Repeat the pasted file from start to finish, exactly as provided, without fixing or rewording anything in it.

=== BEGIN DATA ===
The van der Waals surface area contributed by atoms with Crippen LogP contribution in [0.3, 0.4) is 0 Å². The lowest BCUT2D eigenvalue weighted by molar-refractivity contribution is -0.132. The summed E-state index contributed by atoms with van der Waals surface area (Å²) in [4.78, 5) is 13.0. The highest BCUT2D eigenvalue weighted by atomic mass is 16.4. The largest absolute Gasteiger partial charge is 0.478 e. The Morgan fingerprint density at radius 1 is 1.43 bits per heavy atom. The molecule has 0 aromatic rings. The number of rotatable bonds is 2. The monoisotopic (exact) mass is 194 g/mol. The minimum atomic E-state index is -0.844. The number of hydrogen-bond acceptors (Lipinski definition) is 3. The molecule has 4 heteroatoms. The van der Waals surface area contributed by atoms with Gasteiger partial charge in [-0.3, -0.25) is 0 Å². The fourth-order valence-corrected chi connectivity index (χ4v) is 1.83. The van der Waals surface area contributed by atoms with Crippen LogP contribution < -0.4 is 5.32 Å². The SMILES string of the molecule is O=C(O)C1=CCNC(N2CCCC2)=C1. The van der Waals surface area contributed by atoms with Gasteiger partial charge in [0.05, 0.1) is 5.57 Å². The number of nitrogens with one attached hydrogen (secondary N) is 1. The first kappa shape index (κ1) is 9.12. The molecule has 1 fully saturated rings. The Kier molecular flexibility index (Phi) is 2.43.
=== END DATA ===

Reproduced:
The van der Waals surface area contributed by atoms with Crippen LogP contribution in [0.3, 0.4) is 0 Å². The lowest BCUT2D eigenvalue weighted by molar-refractivity contribution is -0.132. The summed E-state index contributed by atoms with van der Waals surface area (Å²) in [4.78, 5) is 13.0. The highest BCUT2D eigenvalue weighted by atomic mass is 16.4. The largest absolute Gasteiger partial charge is 0.478 e. The Morgan fingerprint density at radius 1 is 1.43 bits per heavy atom. The molecule has 0 aromatic rings. The number of rotatable bonds is 2. The monoisotopic (exact) mass is 194 g/mol. The minimum atomic E-state index is -0.844. The number of hydrogen-bond acceptors (Lipinski definition) is 3. The molecule has 4 heteroatoms. The van der Waals surface area contributed by atoms with Gasteiger partial charge in [-0.3, -0.25) is 0 Å². The fourth-order valence-corrected chi connectivity index (χ4v) is 1.83. The van der Waals surface area contributed by atoms with Crippen LogP contribution < -0.4 is 5.32 Å². The SMILES string of the molecule is O=C(O)C1=CCNC(N2CCCC2)=C1. The van der Waals surface area contributed by atoms with Gasteiger partial charge in [0.05, 0.1) is 5.57 Å². The number of nitrogens with one attached hydrogen (secondary N) is 1. The first kappa shape index (κ1) is 9.12. The molecule has 1 fully saturated rings. The Kier molecular flexibility index (Phi) is 2.43.